The M60 Machine Gun
by Kevin Dockery, Osprey Publishing, 2012
Standardized for the U.S. Army in 1957, the M60 was the product of a protracted evolution that led from the emergence of light machine guns during World War I, alongside heavier models such as the Browning .30-caliber machine gun, to a squad support weapon that combined the best elements of both. It was development of the German MG 34 and MG 42 that set the basic pattern for what became the M60: murderous weapons capable of a high rate of fire, portable enough to accompany a squad through any terrain and capable of maintaining steady fire by means of a mechanism that allowed the user to quickly replace an overheating barrel with a fresh spare. Seeing its debut during the Vietnam War, the M60 was nicknamed “the Pig” by those who still found it heavier and more awkward than a rifle, but it soon earned a sterling reputation for reliability and for the support it afforded in a firefight. On the debit side, a Pig gunner was as disliked by the enemy as he was appreciated by his squad, and tended to become a prime target for the opposition.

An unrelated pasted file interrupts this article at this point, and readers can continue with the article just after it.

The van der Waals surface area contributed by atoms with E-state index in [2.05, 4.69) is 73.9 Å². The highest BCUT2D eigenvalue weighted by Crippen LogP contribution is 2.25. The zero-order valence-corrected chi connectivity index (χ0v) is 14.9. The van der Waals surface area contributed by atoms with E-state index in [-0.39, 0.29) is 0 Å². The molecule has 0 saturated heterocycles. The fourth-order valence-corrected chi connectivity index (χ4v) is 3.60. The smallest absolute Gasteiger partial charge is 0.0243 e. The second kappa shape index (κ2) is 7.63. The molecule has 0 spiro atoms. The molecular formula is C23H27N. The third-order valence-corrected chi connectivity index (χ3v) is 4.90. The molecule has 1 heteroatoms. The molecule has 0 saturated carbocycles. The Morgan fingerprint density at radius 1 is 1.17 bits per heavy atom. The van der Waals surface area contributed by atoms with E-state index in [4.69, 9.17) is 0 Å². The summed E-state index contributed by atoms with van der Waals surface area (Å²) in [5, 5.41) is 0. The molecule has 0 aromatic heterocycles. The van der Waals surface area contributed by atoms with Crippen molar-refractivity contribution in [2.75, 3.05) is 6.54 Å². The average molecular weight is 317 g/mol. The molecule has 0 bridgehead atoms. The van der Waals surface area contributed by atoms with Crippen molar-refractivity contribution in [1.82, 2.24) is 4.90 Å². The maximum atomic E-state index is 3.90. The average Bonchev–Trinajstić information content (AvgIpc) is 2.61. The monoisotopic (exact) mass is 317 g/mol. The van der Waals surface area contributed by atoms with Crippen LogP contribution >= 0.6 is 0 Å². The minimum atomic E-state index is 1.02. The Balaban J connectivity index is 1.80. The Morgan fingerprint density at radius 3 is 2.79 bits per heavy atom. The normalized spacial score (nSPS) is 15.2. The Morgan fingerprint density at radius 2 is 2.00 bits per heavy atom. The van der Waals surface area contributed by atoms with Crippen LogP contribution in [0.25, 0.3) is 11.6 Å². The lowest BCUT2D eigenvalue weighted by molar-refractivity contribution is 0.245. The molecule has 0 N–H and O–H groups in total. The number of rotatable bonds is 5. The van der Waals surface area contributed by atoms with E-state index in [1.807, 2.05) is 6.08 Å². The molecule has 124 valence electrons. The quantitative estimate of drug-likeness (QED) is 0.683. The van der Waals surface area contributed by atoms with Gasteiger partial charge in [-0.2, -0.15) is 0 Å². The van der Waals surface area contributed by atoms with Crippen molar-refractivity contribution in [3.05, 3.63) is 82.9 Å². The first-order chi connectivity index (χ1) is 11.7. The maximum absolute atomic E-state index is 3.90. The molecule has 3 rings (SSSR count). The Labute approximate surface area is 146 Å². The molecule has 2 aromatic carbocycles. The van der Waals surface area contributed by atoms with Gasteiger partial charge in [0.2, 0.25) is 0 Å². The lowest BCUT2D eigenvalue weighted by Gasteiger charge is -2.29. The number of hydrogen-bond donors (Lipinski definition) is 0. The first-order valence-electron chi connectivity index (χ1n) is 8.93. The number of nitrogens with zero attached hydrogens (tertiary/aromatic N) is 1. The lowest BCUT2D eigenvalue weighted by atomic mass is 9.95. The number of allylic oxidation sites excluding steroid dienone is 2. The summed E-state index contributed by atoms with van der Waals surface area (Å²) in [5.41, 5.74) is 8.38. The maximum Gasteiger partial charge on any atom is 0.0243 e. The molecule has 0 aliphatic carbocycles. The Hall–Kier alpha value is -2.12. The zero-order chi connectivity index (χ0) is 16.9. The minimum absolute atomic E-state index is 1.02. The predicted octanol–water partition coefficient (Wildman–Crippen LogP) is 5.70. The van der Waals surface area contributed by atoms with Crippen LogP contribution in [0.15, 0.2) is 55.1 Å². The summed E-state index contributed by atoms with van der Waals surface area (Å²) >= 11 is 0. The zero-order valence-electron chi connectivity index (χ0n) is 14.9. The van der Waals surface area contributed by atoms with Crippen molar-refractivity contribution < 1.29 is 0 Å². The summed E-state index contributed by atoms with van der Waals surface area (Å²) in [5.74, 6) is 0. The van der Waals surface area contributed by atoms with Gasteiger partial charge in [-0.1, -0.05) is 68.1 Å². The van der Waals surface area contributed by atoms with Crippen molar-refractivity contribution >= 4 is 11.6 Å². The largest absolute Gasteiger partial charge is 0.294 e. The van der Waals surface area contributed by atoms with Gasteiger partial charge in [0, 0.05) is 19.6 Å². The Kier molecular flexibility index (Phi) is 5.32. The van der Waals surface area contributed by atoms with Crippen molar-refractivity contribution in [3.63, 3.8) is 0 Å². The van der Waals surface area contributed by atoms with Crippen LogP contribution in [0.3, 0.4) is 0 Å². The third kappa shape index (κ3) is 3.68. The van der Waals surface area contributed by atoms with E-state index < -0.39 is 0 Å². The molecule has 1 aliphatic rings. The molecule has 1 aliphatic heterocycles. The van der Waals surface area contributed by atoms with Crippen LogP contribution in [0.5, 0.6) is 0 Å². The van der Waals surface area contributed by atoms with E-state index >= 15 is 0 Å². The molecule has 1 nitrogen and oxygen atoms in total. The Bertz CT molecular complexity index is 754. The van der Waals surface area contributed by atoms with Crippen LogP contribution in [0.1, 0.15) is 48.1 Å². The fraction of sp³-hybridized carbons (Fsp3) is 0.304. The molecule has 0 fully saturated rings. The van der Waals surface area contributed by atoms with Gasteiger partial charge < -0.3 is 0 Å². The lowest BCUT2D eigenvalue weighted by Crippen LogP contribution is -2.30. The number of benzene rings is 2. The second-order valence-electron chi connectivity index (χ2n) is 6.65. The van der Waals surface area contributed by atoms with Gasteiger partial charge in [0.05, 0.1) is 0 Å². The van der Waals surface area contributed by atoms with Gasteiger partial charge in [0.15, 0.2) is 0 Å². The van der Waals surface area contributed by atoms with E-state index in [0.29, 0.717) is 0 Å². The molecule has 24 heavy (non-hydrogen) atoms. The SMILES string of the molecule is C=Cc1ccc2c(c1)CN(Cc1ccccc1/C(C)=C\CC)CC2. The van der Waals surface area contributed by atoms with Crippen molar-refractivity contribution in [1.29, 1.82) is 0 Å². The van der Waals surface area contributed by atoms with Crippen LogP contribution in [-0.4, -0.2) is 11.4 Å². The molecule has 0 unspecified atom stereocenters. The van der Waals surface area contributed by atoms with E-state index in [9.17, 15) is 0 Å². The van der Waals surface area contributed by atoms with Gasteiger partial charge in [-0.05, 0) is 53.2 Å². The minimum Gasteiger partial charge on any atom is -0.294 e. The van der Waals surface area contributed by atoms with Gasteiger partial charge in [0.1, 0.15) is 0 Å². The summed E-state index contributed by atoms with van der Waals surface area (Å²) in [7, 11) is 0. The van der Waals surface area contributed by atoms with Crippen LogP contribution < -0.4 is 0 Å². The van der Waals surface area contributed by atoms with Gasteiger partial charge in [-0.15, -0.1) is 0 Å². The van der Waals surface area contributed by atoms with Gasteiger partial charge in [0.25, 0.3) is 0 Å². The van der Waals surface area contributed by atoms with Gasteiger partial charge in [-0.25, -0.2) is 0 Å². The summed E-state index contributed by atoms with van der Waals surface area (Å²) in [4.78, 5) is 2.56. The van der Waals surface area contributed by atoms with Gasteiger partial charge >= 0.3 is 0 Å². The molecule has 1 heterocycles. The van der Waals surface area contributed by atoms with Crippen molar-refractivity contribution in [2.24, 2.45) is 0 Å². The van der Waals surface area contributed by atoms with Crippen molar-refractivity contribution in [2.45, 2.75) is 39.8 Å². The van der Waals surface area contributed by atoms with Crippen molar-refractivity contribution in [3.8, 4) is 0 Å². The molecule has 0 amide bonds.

A gunsmith, former armorer and ordnance technician, Kevin Dockery has— like countless soldiers—done his share of handling and firing M60s. His treatment in Osprey’s Weapon series covers its history, its many derivatives and its combat use, with Vietnam playing as prominent a role here as the iconic Pig played during that conflict.
Originally published in the April 2013 issue of Vietnam. To subscribe, click here.